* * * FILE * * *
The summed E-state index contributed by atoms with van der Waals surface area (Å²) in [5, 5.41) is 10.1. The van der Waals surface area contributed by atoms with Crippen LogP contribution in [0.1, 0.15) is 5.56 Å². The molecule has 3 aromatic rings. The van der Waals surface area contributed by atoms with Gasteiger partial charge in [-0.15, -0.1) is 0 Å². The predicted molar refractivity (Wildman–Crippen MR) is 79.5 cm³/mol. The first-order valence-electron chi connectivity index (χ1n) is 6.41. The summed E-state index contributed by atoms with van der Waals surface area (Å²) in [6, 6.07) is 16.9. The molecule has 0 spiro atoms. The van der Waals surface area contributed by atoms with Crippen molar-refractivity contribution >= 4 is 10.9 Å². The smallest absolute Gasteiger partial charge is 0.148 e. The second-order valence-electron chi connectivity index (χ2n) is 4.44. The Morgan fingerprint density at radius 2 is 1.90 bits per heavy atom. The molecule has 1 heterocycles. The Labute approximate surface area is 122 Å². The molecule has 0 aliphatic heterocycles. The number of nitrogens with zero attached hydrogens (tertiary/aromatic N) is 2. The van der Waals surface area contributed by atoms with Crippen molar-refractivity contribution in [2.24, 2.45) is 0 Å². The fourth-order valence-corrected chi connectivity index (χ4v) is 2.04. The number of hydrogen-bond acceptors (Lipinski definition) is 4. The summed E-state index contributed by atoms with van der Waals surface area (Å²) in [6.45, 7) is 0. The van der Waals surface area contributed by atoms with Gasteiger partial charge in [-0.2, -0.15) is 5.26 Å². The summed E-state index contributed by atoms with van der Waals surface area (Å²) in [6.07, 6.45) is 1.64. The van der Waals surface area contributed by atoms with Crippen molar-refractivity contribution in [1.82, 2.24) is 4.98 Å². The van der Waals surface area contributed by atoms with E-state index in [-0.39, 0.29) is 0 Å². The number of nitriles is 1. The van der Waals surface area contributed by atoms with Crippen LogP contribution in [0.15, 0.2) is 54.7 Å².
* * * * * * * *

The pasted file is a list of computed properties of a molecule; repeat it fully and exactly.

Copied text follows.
The summed E-state index contributed by atoms with van der Waals surface area (Å²) in [5, 5.41) is 10.1. The van der Waals surface area contributed by atoms with Crippen LogP contribution in [0.1, 0.15) is 5.56 Å². The molecule has 3 aromatic rings. The van der Waals surface area contributed by atoms with Gasteiger partial charge in [-0.15, -0.1) is 0 Å². The predicted molar refractivity (Wildman–Crippen MR) is 79.5 cm³/mol. The first-order valence-electron chi connectivity index (χ1n) is 6.41. The summed E-state index contributed by atoms with van der Waals surface area (Å²) in [6, 6.07) is 16.9. The molecule has 0 spiro atoms. The van der Waals surface area contributed by atoms with Crippen molar-refractivity contribution >= 4 is 10.9 Å². The smallest absolute Gasteiger partial charge is 0.148 e. The second-order valence-electron chi connectivity index (χ2n) is 4.44. The Morgan fingerprint density at radius 2 is 1.90 bits per heavy atom. The molecule has 1 heterocycles. The Labute approximate surface area is 122 Å². The molecule has 0 aliphatic heterocycles. The number of nitrogens with zero attached hydrogens (tertiary/aromatic N) is 2. The van der Waals surface area contributed by atoms with Crippen molar-refractivity contribution in [2.24, 2.45) is 0 Å². The fourth-order valence-corrected chi connectivity index (χ4v) is 2.04. The number of hydrogen-bond acceptors (Lipinski definition) is 4. The summed E-state index contributed by atoms with van der Waals surface area (Å²) in [6.45, 7) is 0. The van der Waals surface area contributed by atoms with Gasteiger partial charge in [-0.2, -0.15) is 5.26 Å². The summed E-state index contributed by atoms with van der Waals surface area (Å²) in [6.07, 6.45) is 1.64. The van der Waals surface area contributed by atoms with Crippen molar-refractivity contribution in [1.82, 2.24) is 4.98 Å². The van der Waals surface area contributed by atoms with E-state index in [-0.39, 0.29) is 0 Å². The number of nitriles is 1. The van der Waals surface area contributed by atoms with Crippen LogP contribution in [0.15, 0.2) is 54.7 Å².